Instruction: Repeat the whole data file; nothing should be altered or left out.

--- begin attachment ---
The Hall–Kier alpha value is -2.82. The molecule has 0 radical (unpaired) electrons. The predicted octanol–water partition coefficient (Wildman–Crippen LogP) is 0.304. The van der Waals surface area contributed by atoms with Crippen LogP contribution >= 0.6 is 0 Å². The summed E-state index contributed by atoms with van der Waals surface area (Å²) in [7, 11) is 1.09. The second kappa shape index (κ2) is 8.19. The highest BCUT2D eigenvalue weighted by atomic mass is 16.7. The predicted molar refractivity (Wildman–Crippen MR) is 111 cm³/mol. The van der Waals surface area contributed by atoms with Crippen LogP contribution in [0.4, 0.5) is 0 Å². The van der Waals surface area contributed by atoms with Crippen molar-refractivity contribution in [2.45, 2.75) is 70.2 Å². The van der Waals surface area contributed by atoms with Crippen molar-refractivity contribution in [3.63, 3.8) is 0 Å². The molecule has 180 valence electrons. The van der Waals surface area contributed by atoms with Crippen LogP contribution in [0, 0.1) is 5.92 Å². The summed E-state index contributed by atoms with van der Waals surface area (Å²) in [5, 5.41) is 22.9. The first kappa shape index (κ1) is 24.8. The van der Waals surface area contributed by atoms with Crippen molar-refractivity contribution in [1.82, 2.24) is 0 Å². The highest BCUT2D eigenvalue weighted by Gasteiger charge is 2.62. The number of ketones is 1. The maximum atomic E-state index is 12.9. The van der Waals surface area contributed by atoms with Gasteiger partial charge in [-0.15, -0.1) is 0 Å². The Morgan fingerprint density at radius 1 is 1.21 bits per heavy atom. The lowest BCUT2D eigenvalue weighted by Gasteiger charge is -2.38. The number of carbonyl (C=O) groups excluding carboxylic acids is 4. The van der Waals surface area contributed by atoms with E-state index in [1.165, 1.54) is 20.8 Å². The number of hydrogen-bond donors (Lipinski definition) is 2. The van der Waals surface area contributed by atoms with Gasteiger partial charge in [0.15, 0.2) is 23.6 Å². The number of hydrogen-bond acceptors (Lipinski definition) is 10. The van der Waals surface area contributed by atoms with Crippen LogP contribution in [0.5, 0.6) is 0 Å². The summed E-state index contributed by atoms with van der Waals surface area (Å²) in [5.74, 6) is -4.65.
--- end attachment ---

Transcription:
The Hall–Kier alpha value is -2.82. The molecule has 0 radical (unpaired) electrons. The predicted octanol–water partition coefficient (Wildman–Crippen LogP) is 0.304. The van der Waals surface area contributed by atoms with Crippen LogP contribution >= 0.6 is 0 Å². The summed E-state index contributed by atoms with van der Waals surface area (Å²) in [7, 11) is 1.09. The second kappa shape index (κ2) is 8.19. The highest BCUT2D eigenvalue weighted by atomic mass is 16.7. The predicted molar refractivity (Wildman–Crippen MR) is 111 cm³/mol. The van der Waals surface area contributed by atoms with Crippen LogP contribution in [0.4, 0.5) is 0 Å². The van der Waals surface area contributed by atoms with Crippen molar-refractivity contribution in [2.45, 2.75) is 70.2 Å². The van der Waals surface area contributed by atoms with Crippen molar-refractivity contribution in [3.63, 3.8) is 0 Å². The molecule has 180 valence electrons. The van der Waals surface area contributed by atoms with Crippen LogP contribution in [0, 0.1) is 5.92 Å². The summed E-state index contributed by atoms with van der Waals surface area (Å²) in [5, 5.41) is 22.9. The first kappa shape index (κ1) is 24.8. The van der Waals surface area contributed by atoms with Crippen molar-refractivity contribution in [1.82, 2.24) is 0 Å². The highest BCUT2D eigenvalue weighted by Gasteiger charge is 2.62. The number of ketones is 1. The maximum atomic E-state index is 12.9. The van der Waals surface area contributed by atoms with Gasteiger partial charge in [-0.15, -0.1) is 0 Å². The Morgan fingerprint density at radius 1 is 1.21 bits per heavy atom. The lowest BCUT2D eigenvalue weighted by Gasteiger charge is -2.38. The number of carbonyl (C=O) groups excluding carboxylic acids is 4. The van der Waals surface area contributed by atoms with E-state index in [1.165, 1.54) is 20.8 Å². The number of hydrogen-bond donors (Lipinski definition) is 2. The van der Waals surface area contributed by atoms with Gasteiger partial charge in [0.15, 0.2) is 23.6 Å². The number of hydrogen-bond acceptors (Lipinski definition) is 10. The van der Waals surface area contributed by atoms with Crippen LogP contribution in [0.5, 0.6) is 0 Å². The summed E-state index contributed by atoms with van der Waals surface area (Å²) in [5.74, 6) is -4.65.